Sunday 4 December 2016

US and Russia prepare ground for talks on Syria

Katya Golubkova in Moscow

Published 15/12/2015 | 02:30

A Syrian photographer carries an injured girl following reported air strikes by regime forces on the town of al-Nashabiyah in the eastern Ghouta region, a rebel stronghold east of the capital Damascus. Photo: AFP/Getty Images
A Syrian photographer carries an injured girl following reported air strikes by regime forces on the town of al-Nashabiyah in the eastern Ghouta region, a rebel stronghold east of the capital Damascus. Photo: AFP/Getty Images

Russia's foreign ministry said last night that US Secretary of State John Kerry and his Russian counterpart Sergei Lavrov had agreed on the preconditions for another meeting of world powers on Syria.

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Mr Kerry had previously said the aim was to hold a third round of talks in New York on December 18. It was unclear whether the agreement on preconditions meant the December 18 meeting was on or off.

The Russian foreign ministry said that the two men had agreed that the make-up of an opposition delegation that could conduct talks with the Syrian government had to be prepared before another meeting, along with an agreed list of Islamist terrorist groups to be jointly fought against.

It said Mr Kerry and Mr Lavrov had also confirmed the importance of respecting the principle of consensus at the meeting when it happened and of ensuring that all of the group's members took part in the talks.

Last night Mr Kerry flew to Moscow to try to narrow gaps with Russian leaders over a political transition to end Syria's Civil War and restore stability in eastern Ukraine.

Mr Kerry will today meet Russian President Vladimir Putin and Mr Lavrov. In Paris last night he attended a French-hosted foreign ministers' meeting to compare notes on the results of a conference of Syrian opposition figures.

The trip will be Mr Kerry's second to Russia this year - he met with Mr Putin in the Black Sea resort of Sochi in May - but his first since frosty relations over Ukraine were exacerbated by Moscow's intervention in Syria in late September.

A US diplomat in Paris, speaking anonymously, said a meeting in Geneva on Friday between Russian and American diplomats on Syria was aimed mainly at clearing up Russian "grievances" ahead of today's Moscow meeting.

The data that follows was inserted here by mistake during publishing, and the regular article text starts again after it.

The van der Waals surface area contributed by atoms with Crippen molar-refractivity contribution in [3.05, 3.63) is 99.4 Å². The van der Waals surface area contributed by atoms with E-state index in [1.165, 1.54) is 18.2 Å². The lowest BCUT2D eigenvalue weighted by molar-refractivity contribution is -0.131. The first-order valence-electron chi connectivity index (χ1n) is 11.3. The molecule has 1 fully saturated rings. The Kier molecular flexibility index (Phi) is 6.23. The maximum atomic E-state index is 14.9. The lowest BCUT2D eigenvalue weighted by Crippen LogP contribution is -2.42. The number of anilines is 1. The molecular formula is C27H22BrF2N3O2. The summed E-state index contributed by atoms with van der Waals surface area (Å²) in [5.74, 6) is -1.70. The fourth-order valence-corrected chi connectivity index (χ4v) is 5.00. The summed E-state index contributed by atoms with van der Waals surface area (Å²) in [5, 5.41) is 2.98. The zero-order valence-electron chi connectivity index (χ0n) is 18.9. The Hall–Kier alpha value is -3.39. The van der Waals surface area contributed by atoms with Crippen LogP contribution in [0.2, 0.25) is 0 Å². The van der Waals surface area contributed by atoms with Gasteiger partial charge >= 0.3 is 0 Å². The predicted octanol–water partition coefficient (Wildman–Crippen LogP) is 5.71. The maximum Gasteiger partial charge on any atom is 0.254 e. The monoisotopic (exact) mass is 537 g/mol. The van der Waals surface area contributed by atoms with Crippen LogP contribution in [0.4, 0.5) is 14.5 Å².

A statement issued by the Russian Foreign Ministry aired some of those grievances, saying that Moscow "will continue to seek a revision of the US administration policy based on dividing terrorists into a 'bad' and 'good' ones" and complaining that the US was unwilling to engage in "full-fledged coordination" between the two powers' militaries while both are conducting airstrikes in Syria.

Russia says its airstrikes have targeted Isil, but Western governments claim mostly moderate rebels are being hit and that Moscow is primarily concerned with shoring up Syrian President Bashar al-Assad.

Assad's future and his potential role in the political transition will be prime topics of Kerry's conversation at today's talks in Moscow.

Russia has consistently said Assad's future is for the Syrian people to decide, while the US and many of its allies insist that he go, although they have softened their stance somewhat to allow him to play some kind of role in the transition.

Syrian opposition groups have demanded that Assad leave at the start of the process, which is supposed to begin in early January, once the opposition groups have settled on a delegation to negotiate with the government.

At the same time, Russia objects to the inclusion in the opposition of groups it considers to be terrorist organisations that would not be eligible for a ceasefire planned to take effect simultaneously with, or shortly after, the start of negotiations.

One senior official travelling with Kerry said he would be exploring ways to bridge gaps on both the political transition as well as making the point that Russia's military operations in Syria need to focus on Isil.

Russia, the US, European and Middle Eastern countries agreed in Vienna last month on a two-year timeline leading to Syrian elections, but left many questions unresolved, most notably the fate of Assad.

Irish Independent

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